The LAA is expanding its college preparedness program for Latino youth into Gwinnett this fall.
The after-school program, named the Latino Youth Leadership Academy, currently operates at Sequoyah Middle School and Cross Keys High School in DeKalb County. Two middle schools in Gwinnett County will start the program in September, raising the number of participants to 160.
The expansion comes as the LAA is trying to reach out to more Latino students to help them stay in school, graduate high school and go on to college and careers.
"Gwinnett County has the largest number of Latino students in the state," said Lynnette Aponte, the LAA's managing director of youth programs. "The middle schools where we are expanding have the highest percent of Latino students in the county."
Latino students tend to drop out of high school at a higher rate than non-Latinos, in part because of their lack of attachment to school and extracurricular activities, she explained. The LAA program works with students and their parents to keep students engaged in school so they are less likely to drop out.
The LAA's after-school program motivates middle and high school students to go to college.
The Latino Youth Leadership Academy, led by LAA staff, certified teachers and college interns on site, offers Latino middle and high school students academic support, leadership development and college preparedness, with parent involvement playing an important role. The goal is for college to seem attainable to students as young as sixth graders.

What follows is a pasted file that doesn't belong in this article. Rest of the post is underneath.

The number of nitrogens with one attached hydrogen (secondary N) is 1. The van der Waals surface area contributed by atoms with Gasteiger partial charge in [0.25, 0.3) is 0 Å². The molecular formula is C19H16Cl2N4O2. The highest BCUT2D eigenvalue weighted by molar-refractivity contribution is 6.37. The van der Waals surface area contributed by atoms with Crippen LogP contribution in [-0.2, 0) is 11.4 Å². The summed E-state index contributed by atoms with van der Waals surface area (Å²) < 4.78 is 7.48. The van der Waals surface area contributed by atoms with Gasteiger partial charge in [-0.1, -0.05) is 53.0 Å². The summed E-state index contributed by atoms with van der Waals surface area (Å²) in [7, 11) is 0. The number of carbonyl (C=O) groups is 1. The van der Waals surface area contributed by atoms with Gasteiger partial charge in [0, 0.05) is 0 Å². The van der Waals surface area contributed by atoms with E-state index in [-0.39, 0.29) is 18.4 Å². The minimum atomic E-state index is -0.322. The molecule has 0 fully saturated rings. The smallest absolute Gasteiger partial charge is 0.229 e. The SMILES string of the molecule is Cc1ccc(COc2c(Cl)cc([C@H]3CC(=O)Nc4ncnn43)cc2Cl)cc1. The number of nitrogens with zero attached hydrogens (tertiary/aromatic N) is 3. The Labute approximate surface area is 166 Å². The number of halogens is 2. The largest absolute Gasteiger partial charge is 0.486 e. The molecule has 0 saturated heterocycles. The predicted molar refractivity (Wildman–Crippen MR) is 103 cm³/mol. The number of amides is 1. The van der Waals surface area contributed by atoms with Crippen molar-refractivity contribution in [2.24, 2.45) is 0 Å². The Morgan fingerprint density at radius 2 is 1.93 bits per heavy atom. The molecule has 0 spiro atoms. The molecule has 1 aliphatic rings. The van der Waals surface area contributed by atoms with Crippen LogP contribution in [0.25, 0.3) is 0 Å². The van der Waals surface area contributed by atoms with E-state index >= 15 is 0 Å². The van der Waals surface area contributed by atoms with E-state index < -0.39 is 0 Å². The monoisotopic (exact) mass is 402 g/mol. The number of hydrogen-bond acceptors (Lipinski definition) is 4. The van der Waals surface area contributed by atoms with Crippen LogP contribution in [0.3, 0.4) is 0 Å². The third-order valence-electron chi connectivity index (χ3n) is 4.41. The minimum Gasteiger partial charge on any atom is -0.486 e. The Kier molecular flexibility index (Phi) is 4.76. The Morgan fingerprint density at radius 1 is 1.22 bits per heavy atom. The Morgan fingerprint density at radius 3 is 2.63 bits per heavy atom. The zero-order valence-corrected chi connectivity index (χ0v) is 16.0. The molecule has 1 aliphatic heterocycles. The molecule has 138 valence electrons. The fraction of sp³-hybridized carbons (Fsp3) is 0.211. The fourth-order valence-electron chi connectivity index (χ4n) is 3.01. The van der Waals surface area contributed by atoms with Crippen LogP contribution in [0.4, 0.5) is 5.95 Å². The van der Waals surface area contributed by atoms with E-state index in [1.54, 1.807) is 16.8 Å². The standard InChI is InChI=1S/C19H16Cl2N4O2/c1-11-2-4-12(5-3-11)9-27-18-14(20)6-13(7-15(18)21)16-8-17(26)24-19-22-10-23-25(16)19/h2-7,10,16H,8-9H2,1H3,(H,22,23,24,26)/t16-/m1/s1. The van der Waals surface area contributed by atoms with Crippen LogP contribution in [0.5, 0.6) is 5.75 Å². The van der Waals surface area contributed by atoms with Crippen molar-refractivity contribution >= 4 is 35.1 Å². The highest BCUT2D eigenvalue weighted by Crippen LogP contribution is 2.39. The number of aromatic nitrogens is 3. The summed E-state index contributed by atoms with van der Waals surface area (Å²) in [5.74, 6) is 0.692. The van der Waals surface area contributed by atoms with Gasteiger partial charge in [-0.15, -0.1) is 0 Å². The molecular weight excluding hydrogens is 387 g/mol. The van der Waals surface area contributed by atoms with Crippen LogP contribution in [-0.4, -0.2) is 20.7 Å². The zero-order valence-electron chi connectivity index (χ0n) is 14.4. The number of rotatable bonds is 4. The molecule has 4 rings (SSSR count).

The Latino Youth Leadership Academy was launched with sixth graders at Sequoyah Middle School in 2011. Those sixth graders are now rising tenth graders at Cross Keys High School. A new cohort of sixth graders joins the program every year.
The Latino Youth Leadership Academy includes two days of after-school activities during the school year, plus a summer component. "During the summer, we do more hands-on activities focused on academics so that students don't lose knowledge when they are out of school," Aponte said. "Students will get a taste of the courses they will be taking next year."
At the program's end-of-school-year celebration in May, the LAA marked with fanfare the transition of the eighth graders into high school, with each of the 40 students receiving a certificate as parents beamed with pride. Diego Castro said that he is looking forward to high school.
"I learned that education is important, and finishing
important in order to find a good job," the rising ninth grader
said. "[The program] has helped me a lot through the years."
Students who just completed the ninth grade at Cross Keys High School were the first students in the LAA program to transition into high school. Cross Keys High School English teacher Jake Eismeier, who taught the ninth graders in the program, said he has seen an improvement in performance this past year.
"We've seen their writing grow by leaps and bounds, their analytical writing," Eismeier added. "I've seen them mature. They are ready for the tenth grade."
Eismeier said that the LAA program gives students a head start to get thinking about college.
"It's incredible for the students to have this extra support from the LAA and to learn about college so early," he said. "They're starting three to four years earlier than their peers. The earlier they can say to themselves 'I'm going to college,' the more likely it will happen." www.thelaa.org